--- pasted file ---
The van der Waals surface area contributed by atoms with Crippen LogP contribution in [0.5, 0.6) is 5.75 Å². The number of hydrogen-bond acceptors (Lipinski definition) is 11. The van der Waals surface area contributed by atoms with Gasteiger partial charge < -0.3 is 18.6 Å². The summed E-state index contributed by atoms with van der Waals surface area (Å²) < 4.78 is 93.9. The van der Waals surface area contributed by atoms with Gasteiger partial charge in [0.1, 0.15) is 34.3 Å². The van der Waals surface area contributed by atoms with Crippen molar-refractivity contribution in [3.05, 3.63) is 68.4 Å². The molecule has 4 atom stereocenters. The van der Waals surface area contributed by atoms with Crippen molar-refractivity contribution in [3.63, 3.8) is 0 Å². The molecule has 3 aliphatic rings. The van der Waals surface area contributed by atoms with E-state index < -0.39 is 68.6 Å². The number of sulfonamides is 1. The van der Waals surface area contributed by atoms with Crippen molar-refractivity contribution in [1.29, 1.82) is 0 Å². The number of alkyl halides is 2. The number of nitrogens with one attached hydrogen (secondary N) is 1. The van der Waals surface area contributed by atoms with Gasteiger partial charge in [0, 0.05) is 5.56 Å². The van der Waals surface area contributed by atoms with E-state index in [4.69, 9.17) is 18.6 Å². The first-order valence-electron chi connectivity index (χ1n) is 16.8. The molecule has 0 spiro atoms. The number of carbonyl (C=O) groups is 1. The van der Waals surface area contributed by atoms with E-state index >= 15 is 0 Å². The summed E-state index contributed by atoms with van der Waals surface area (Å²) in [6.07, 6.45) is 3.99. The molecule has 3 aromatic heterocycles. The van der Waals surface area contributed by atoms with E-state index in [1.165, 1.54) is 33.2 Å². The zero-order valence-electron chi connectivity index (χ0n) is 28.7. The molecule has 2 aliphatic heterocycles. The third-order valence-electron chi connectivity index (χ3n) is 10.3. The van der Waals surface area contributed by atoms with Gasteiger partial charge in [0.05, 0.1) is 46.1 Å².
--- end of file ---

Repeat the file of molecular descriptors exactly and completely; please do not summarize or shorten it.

The van der Waals surface area contributed by atoms with Crippen LogP contribution in [0.5, 0.6) is 5.75 Å². The number of hydrogen-bond acceptors (Lipinski definition) is 11. The van der Waals surface area contributed by atoms with Gasteiger partial charge < -0.3 is 18.6 Å². The summed E-state index contributed by atoms with van der Waals surface area (Å²) < 4.78 is 93.9. The van der Waals surface area contributed by atoms with Gasteiger partial charge in [0.1, 0.15) is 34.3 Å². The van der Waals surface area contributed by atoms with Crippen molar-refractivity contribution in [3.05, 3.63) is 68.4 Å². The molecule has 4 atom stereocenters. The van der Waals surface area contributed by atoms with Crippen molar-refractivity contribution in [3.63, 3.8) is 0 Å². The molecule has 3 aliphatic rings. The van der Waals surface area contributed by atoms with E-state index < -0.39 is 68.6 Å². The number of sulfonamides is 1. The van der Waals surface area contributed by atoms with Crippen molar-refractivity contribution in [1.29, 1.82) is 0 Å². The number of alkyl halides is 2. The number of nitrogens with one attached hydrogen (secondary N) is 1. The van der Waals surface area contributed by atoms with Gasteiger partial charge in [0, 0.05) is 5.56 Å². The van der Waals surface area contributed by atoms with E-state index in [4.69, 9.17) is 18.6 Å². The first-order valence-electron chi connectivity index (χ1n) is 16.8. The molecule has 0 spiro atoms. The number of carbonyl (C=O) groups is 1. The van der Waals surface area contributed by atoms with E-state index >= 15 is 0 Å². The summed E-state index contributed by atoms with van der Waals surface area (Å²) in [6.07, 6.45) is 3.99. The molecule has 3 aromatic heterocycles. The van der Waals surface area contributed by atoms with E-state index in [1.165, 1.54) is 33.2 Å². The zero-order valence-electron chi connectivity index (χ0n) is 28.7. The molecule has 2 aliphatic heterocycles. The third-order valence-electron chi connectivity index (χ3n) is 10.3. The van der Waals surface area contributed by atoms with Gasteiger partial charge in [0.05, 0.1) is 46.1 Å².